Do you think you’re smart? This is how I opened my second discussion on learning with five freshmen students at Boys’ Latin of Philadelphia Charter School last month. My initial discussion asked questions similar to, “if you’re learning, why does it matter how it happens?” However, this talk had a different feel to it.
With four adults, two faculty members and two administrators, the students were at an advantage in numbers. Before they entered Dr. Tennant’s office I asked them if they were okay with having a conversation about learning and later reassured them that no one was in trouble. After I asked the smart question I exclaimed that I thought they were geniuses in their own right. Some students talked more than others but all voices were heard. The main idea was, yes they are smart because of their knowledge and how they act on that knowledge outside of school.
“I know I’m smart but I don’t apply myself…I’m lazy” was one students’ sentiment. I agreed silently but the statement resonated within. I am passionate about learning how students learn. I didn’t take my studies seriously until I was in graduate school. I don’t want these students to wait that long. A few other comments on how students view the word smart are as follows:
smart = how you do the work
smart = everyone’s smart but just at different things; people grasp info
smart = with Syrian issues and when talking to my family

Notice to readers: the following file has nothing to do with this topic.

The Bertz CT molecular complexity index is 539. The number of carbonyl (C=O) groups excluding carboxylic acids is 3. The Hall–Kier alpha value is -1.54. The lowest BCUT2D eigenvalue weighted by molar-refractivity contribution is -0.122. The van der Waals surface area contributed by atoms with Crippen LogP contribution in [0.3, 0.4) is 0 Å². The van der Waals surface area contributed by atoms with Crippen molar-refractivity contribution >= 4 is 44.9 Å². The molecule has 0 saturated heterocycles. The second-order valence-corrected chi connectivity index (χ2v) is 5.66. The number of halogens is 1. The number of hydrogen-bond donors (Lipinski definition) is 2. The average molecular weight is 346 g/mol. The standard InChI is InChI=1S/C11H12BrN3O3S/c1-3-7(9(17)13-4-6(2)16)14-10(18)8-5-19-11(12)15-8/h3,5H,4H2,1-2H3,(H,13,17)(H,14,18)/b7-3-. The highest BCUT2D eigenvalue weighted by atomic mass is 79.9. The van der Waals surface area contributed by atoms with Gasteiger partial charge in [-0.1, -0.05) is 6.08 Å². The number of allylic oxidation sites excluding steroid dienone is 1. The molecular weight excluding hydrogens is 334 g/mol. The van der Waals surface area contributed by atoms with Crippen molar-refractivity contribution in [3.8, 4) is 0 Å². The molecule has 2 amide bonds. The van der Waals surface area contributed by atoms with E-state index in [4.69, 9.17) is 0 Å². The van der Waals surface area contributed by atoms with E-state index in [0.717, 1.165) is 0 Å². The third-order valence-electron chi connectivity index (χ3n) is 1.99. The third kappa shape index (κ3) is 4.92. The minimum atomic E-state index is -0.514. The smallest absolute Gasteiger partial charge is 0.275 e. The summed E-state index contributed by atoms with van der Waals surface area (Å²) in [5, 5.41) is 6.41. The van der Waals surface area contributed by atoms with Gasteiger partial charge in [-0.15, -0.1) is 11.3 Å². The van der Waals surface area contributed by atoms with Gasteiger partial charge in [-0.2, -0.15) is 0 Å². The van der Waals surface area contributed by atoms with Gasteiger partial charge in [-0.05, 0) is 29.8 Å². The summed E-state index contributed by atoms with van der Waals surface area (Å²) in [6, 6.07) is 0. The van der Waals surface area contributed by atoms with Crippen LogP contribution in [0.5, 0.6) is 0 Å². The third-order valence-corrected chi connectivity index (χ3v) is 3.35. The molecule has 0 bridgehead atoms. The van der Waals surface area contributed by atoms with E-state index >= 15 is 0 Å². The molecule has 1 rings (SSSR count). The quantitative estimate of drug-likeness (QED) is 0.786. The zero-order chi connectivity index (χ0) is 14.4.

To learners reading this anywhere, don’t wait to transfer your intellectual habits from personal interests to your full-time job, i.e. student. The feeling of, “I can get way better grades if I were to put as much time into studying as I do at looking sneakers” should be exhibited in action and not passed over as a feeling of resentment subsequent to under-achieving grades. Additionally, I encourage you to build a rapport with your instructor. You will break down barriers if you go to the teacher for help at any time instead of letting a challenging topic/course defeat you.
A special thanks goes out to Ms. Muscolino, Mr. Witter and Dr. Tennant for helping me put the discussion together as well as engaging the students. However, I question what the next step is for these students after having (what I thought was) such an engaging and reflective conversation? I will follow-up with these students at random to inquire about their academic progress and to encourage them to not repeat my mistakes.